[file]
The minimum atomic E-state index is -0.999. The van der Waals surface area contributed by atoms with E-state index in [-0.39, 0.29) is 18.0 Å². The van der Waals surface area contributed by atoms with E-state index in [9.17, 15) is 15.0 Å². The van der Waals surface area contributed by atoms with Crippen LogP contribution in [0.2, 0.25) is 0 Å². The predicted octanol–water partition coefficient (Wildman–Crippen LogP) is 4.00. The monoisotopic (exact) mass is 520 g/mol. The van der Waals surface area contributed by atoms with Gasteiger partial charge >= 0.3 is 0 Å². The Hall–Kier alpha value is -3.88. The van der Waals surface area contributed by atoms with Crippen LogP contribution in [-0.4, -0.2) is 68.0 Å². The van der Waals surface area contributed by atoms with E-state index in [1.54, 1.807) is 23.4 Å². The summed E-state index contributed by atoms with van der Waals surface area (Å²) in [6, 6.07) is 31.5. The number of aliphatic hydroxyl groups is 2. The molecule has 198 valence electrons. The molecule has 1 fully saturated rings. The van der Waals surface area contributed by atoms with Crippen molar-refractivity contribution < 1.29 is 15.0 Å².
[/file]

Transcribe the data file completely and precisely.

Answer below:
The minimum atomic E-state index is -0.999. The van der Waals surface area contributed by atoms with E-state index in [-0.39, 0.29) is 18.0 Å². The van der Waals surface area contributed by atoms with E-state index in [9.17, 15) is 15.0 Å². The van der Waals surface area contributed by atoms with Crippen LogP contribution in [0.2, 0.25) is 0 Å². The predicted octanol–water partition coefficient (Wildman–Crippen LogP) is 4.00. The monoisotopic (exact) mass is 520 g/mol. The van der Waals surface area contributed by atoms with Gasteiger partial charge >= 0.3 is 0 Å². The Hall–Kier alpha value is -3.88. The van der Waals surface area contributed by atoms with Crippen LogP contribution in [-0.4, -0.2) is 68.0 Å². The van der Waals surface area contributed by atoms with E-state index in [1.54, 1.807) is 23.4 Å². The summed E-state index contributed by atoms with van der Waals surface area (Å²) in [6, 6.07) is 31.5. The number of aliphatic hydroxyl groups is 2. The molecule has 198 valence electrons. The molecule has 1 fully saturated rings. The van der Waals surface area contributed by atoms with Crippen molar-refractivity contribution < 1.29 is 15.0 Å².